Sure, the offense bogged down in the red zone and had to settle for field goals. Yes, the defense let Ahman Green put up some good numbers on the ground. OK, neither Thomas Jones nor Cedric Benson had a big day running the ball.
That being said, a 26-0 blanking of the Packers and a 1-0 start to the regular season sounds just fine any way you slice it.
Although linebacker Brian Urlacher was pleased with his team's effort and elated with what he saw on the scoreboard, there were some negative elements from Week 1 that caught the reigning Defensive Player of the Year's attention.
"We made some mistakes," he said. "We gave up a couple long runs we shouldn't have given up ... gave up a bunch of yards. Like I've always said, yards don't win games, but when you have a shutout, you wouldn't want to give up that many yards."
New Lions offensive coordinator Mike Martz has long been credited as one of the most innovative game-planners in the NFL, and even though Detroit only managed six points at home last week in a loss to Seattle, Urlacher knows Martz's system will present a challenge.
"They move around so much," he said. "They do a lot of shifting, a lot of motioning (and) try to get you to think about other things than what you're supposed to be doing. So we've got to be really fundamentally sound in that part of the game. Got to communicate really well. They run a lot of deep passes, man. They do digs of 20, 25 yards, and most teams don't do that, so you've got to stay back in your passing lanes."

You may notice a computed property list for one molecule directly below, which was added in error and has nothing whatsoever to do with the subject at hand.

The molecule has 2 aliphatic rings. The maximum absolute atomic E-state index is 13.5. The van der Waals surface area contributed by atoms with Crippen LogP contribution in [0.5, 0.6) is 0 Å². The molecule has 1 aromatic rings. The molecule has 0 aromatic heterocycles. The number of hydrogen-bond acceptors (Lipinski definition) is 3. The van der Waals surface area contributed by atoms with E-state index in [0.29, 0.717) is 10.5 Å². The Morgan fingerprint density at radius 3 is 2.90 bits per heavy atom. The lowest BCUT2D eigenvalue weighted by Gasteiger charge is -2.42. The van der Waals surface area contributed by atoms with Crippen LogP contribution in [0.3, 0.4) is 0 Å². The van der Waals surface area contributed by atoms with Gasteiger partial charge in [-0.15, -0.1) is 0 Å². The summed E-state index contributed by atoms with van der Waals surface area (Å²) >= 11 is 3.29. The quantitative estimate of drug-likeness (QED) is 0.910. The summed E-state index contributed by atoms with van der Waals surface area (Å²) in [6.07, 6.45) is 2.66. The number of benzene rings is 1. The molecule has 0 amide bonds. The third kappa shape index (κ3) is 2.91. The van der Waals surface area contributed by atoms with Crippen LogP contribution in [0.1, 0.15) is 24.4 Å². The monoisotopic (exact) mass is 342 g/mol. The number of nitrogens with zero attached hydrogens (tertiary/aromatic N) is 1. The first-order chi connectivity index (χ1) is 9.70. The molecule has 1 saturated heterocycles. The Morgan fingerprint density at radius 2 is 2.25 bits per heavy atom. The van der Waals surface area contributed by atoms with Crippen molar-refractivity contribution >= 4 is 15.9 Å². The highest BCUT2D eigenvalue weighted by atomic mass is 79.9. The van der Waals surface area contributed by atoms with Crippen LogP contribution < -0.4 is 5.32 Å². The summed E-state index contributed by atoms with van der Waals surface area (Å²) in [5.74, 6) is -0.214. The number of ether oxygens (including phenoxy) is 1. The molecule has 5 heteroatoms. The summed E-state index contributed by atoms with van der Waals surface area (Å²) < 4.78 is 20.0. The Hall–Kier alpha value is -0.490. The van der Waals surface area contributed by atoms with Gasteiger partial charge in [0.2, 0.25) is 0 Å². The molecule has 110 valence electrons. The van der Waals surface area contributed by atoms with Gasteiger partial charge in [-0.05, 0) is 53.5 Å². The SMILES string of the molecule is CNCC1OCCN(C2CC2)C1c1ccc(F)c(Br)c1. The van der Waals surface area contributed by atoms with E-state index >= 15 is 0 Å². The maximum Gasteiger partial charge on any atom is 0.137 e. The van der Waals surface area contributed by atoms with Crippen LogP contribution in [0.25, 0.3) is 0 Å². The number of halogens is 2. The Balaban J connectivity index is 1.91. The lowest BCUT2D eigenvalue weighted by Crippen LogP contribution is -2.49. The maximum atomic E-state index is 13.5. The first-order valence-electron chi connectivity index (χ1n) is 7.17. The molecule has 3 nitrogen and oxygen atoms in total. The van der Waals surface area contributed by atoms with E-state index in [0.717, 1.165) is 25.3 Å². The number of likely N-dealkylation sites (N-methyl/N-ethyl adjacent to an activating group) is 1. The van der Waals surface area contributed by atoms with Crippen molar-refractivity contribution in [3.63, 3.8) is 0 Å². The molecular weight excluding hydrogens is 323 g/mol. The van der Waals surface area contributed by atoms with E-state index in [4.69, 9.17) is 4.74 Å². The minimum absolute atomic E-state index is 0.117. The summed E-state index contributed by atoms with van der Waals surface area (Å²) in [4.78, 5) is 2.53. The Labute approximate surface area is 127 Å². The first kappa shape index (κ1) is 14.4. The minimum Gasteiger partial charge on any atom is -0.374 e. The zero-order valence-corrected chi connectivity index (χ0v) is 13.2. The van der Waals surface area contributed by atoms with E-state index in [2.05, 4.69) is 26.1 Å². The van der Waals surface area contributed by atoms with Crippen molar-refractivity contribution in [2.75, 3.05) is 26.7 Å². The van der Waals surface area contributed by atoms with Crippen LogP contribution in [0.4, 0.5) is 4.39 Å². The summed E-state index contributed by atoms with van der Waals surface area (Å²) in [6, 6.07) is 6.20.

The defense didn't get too much help on the other side of the ball in 2005, but considering how well the offense played last week in Green Bay, Urlacher believes showings like that can make his unit even better.
"Any time they move the ball and control it like they did last week," he said, "it's exciting for us to get a chance to rest on the sideline. I think we played 17 plays the first half or something like that. We were rested. The second half, I felt like I hadn't done anything. We were out there a little bit stiff."
The Bears were accused of being overconfident before last season's playoff loss to the Carolina Panthers, but Urlacher claims his team was still fairly reserved a year ago, and they might be even better equipped to handle success in 2006.
"I think most of us were pretty humble last year. I don't think anyone was gloating or anything like that after wins or anything like that. We still came to work every day. Even with all the doubters out there, we still came to work, and we did what we were supposed to do. But now we definitely have experienced that. We know how to deal with it."
Lions wide receiver Roy Williams and his much-balleyhooed guaranteed win is still one of the hot topics of conversation around Chicagoland, but based on what Urlacher saw this past Sunday, he doesn't seem the slightest bit worried.
"Well, if I scored six points and lost," he joked, "I don't know how much I would be guaranteeing a victory. They did play well. Their defense played pretty well. I know I heard they were really close to scoring 40 points, though. From what I heard, they were really close to getting 40. It's a big difference between six and 40, though. I know that much."
How much difference?
"Yeah, about 34 points."